so we are creating a new API, we are going to go through the compile link fail stage
for that and then we are going to advance the implementation a little bit towards the
end that we envision for this function. Slide 54: The Simplest Implementation to Pass
All the Tests We have in mind that we can use the input
index and the output index as a way to distinguish empty from not empty. So if the input index and the output index,
both point to the same location, the CircularBuffer would be empty. To do a put, we would advance the index. We will need to do some other things, we will
need to store a value etc., but we are not even getting a value at, so we don’t need
to store anything. And likewise, well, input index equals 0 that
will be true for the test cases we have right now, later we will need to make the conditional
more comprehensive, but right now, I think this will work for the test cases that we
have. Slide 55: Grow Your Code One Behavior at a
Time We know IsEmpty is incomplete, but close to
being done. If we test the transition back to empty, we
are covering another boundary case and defining a new API, CircularBuffer_Get. Let’s drive our CircularBuffer another step
closer to being complete by implementing the empty after removing last item test. Slide 56: Grow Your Code One Behavior at a
Time After going through the header file and link
stage and watching the test fail, our implementation that passes the test looks like this, CircularBuffer_Get
increments in outdex, number of the output index that we have just added to the data
structure, returns a (-1) because we have to return something to keep their compiler
happy. We didn’t have to do any change to put and
IsEmpty now we are doing the comparison to make sure that we are defining empty to be
the condition on both the input index and the output index to pointed to the same cell,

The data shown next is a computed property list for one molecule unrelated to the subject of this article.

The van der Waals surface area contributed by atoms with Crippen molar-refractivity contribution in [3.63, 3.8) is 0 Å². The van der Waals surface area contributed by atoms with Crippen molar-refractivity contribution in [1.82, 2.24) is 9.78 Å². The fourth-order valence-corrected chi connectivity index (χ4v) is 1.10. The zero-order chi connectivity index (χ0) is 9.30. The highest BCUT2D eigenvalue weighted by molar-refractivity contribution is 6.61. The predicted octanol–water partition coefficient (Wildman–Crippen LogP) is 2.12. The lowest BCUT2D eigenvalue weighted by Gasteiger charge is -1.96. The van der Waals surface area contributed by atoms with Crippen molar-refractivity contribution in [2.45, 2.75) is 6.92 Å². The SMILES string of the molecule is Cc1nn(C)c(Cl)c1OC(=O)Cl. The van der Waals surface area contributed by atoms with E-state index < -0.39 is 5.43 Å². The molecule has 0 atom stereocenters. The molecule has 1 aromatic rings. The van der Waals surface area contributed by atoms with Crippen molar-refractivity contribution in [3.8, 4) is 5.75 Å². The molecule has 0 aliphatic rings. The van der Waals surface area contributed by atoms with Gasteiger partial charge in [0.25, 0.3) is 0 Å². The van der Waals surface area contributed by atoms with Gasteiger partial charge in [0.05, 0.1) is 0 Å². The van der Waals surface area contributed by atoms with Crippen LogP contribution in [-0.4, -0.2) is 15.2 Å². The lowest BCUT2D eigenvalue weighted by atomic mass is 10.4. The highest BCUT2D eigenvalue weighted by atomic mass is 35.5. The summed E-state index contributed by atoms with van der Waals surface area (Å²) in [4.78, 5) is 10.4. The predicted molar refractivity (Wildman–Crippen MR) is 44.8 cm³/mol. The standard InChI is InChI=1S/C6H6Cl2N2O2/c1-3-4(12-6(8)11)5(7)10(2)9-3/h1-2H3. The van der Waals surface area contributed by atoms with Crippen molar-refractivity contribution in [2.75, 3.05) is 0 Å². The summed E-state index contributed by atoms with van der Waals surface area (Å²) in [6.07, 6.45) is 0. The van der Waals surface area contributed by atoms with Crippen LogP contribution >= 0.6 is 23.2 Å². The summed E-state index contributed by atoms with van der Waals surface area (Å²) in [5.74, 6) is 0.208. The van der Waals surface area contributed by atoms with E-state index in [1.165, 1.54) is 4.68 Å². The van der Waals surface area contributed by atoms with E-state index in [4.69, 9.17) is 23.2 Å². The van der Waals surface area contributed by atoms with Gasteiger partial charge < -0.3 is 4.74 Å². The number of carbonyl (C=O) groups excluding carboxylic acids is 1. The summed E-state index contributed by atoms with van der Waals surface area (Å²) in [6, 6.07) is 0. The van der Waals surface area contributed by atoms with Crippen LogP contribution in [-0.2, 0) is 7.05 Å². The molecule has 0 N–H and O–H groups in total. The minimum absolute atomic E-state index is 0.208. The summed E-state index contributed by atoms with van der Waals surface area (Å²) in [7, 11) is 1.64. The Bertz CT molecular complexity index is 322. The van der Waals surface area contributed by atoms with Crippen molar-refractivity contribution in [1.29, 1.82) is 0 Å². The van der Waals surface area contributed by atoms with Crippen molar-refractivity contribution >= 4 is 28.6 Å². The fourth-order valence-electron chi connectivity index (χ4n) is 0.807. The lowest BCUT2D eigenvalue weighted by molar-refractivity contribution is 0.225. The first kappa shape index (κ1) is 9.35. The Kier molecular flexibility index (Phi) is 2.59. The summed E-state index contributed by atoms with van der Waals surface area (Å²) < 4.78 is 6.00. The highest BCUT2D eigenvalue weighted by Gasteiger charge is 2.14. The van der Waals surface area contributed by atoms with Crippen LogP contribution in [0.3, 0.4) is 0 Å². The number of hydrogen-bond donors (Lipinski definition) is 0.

that function might be done now, even though putting together are not done, IsEmpty might
be done depending on the approach that we are taking for CircularBuffer. Slide 57: Repeat Until Done We continue in small verifiable steps, one
behavior at a time, creating an executable specification of all the behaviors of the
CircularBuffer. And as we advance our design, if we discover
something is not quite with our implementation, if we have a wrong idea of what might work,
we have the existing behaviors, well defined, executable; the cost of retesting is zero,
that I can run as I restructure the inner workings of my CircularBuffer. Slide 58: One Test at a Time is a Fundamentally
Different Way I expect that looks really strange to most
of you watching and listening to this. What you are used to, Debug Later Programming
is having some code without a new feature, envisioning a design that would handle that
feature, making all those changes all at once and then spending time, trying to figure out
what went wrong and actually ending up somewhere different than you envisioned. With Test-Driven Development, what we do is
we try to keep the code working all the time. We are looking at programming differently. We are adding one behavior at a time rather
than writing one file or writing one function or adding one data structure. We are thinking about one behavior at a time;
we are establishing cause and effect. I believe it’s a very engineering focused
way of working. What problem am I going to solve? Well, my problem is I don’t have a CircularBuffer,
they can tell if it’s empty, well I can do that. Now I can’t tell if it knows when it’s not
empty, well if I put something and it wouldn’t be empty, one behavior at a time, I grow the